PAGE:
VU study explores optimal timing for pertussis vaccineFeb. 12, 2015, 9:13 AM
Pertussis, commonly known as whooping cough, is experiencing a resurgence, and its tiniest victims are not armed to battle the contagious respiratory infection.
Kim Fortner, M.D., assistant professor of Obstetrics and Gynecology at Vanderbilt University Medical Center, and her colleagues in the Vanderbilt Vaccine Research Program want to change that.
The group recently embarked on a study funded by the Centers for Disease Control and Prevention to test the tolerance of repeated dosing with the Tdap vaccination during pregnancy in hopes that the overall benefit provides protection to newborns.
The idea is that transplacental passage of antibodies will provide coverage for both the mother and the baby, which Fortner sees as a win-win situation.
“There is dual benefit when the mom manufactures antibodies and is transporting them across the placenta,” Fortner said. “In essence, you are using the mom as an antibody manufacturing mechanism. And she is able to provide some protection for her baby.
“Cases of whooping cough are on the rise. Newborn immunization was not effective, so there is no way to protect the newborn in any way and they don’t fare well when they get the disease. They have a much higher mortality rate.”
Fortner recalled the story of one of her patients who had an uncomplicated pregnancy. After delivering her daughter at 34 weeks the baby spent two weeks in the NICU. When she was 36 days old she developed a cough. Two days later the family returned to the pediatrician. Their baby died after going into respiratory arrest from pertussis infection.
“I can still hear her saying ‘Nobody mentioned it…Nobody brought it up. Nobody talked about it. I would have gotten the vaccine,” said Fortner. “This was before 2008 when the recommendation from the Advisory Committee on Immunization Practices (ACIP) was to provide the vaccination postpartum.”
The group of medical and public health experts amended the guidelines in 2011 to offer the vaccination as a prenatal dose. Data from the current study will be used to determine if further changes to the guidelines are necessary.
As the primary site, Vanderbilt is halfway to meeting its enrollment requirement of 250 pregnant women to investigate the safety of repeated doses of Tdap.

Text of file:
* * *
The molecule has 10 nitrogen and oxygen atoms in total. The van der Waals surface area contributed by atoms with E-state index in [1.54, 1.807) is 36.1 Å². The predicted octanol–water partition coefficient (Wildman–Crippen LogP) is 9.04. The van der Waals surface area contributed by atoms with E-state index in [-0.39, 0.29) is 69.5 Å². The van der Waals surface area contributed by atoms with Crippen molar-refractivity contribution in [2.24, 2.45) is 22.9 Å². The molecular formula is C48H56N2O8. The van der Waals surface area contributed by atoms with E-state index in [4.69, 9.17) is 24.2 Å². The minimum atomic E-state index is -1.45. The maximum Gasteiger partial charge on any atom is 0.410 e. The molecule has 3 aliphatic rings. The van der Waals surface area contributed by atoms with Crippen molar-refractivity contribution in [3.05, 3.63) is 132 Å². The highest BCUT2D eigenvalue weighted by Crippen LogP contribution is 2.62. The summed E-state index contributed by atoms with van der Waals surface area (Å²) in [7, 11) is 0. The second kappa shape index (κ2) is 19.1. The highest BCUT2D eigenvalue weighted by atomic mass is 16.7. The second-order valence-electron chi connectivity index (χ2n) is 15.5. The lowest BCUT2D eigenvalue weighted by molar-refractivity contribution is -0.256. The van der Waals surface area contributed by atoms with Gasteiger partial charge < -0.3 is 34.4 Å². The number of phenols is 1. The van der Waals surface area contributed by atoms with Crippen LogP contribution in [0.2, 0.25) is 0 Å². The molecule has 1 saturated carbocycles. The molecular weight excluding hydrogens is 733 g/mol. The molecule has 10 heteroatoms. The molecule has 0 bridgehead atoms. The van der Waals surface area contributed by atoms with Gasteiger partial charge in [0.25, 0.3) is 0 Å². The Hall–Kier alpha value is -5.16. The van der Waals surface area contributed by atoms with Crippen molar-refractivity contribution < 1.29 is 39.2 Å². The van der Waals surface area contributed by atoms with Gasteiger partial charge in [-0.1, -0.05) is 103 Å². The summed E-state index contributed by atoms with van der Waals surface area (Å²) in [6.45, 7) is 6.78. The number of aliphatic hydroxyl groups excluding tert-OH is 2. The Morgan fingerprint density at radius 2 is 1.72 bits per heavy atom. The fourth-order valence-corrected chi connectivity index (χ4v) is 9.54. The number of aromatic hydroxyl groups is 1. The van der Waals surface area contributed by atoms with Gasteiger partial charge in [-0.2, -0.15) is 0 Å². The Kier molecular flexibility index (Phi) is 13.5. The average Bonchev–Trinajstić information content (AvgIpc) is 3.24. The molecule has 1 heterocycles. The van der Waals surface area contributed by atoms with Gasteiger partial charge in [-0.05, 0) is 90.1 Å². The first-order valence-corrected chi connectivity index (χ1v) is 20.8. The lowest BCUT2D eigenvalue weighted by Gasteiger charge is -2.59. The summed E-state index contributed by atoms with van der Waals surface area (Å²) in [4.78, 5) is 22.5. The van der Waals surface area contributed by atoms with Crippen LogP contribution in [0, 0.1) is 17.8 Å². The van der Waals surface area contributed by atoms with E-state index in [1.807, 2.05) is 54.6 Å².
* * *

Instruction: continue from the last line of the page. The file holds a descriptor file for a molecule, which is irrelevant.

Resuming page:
Study participants receive standard/routine prenatal care in addition to allowing for an additional blood draw prior to the Tdap vaccination and one month following. The women are also asked to record any symptoms during the first seven days after receiving the vaccination. Mothers and babies will be followed for six months post delivery.
DTap vaccination guidelines for children call for a total of five doses — at 2 months old, 4 months old, 6 months old, between 12-18 months old and between 4-6 years old.
Currently Tdap is recommended for all pregnant women between 20-34 weeks gestation based on data that antibodies begin to cross the placenta around 18 weeks with peak times during 30-32 weeks of gestation.
As the study reaches its goal for pregnant participants, Fortner has begun the second phase of recruitment for non-pregnant women to compare the antibody responses.
In addition to evaluating maternal tolerance to the Tdap vaccine, the study is also comparing immune response by way of antibody levels between pregnant and nonpregnant women.
“We know the vaccine is safe to give during pregnancy,” said Fortner. “The question we want to answer: ‘Is there a more optimal schedule for giving the vaccine to ensure the best maternal outcome and to best protect the newborn?’ There is no doubt that vaccination remains the single most effective strategy for prevention and infection.
“But like so many things, it is such an important question. We can’t go back and try to protect the newborn. You have to do it before you know you need it.”
Interested study participants can call 615-322-2730 or go to firstname.lastname@example.org.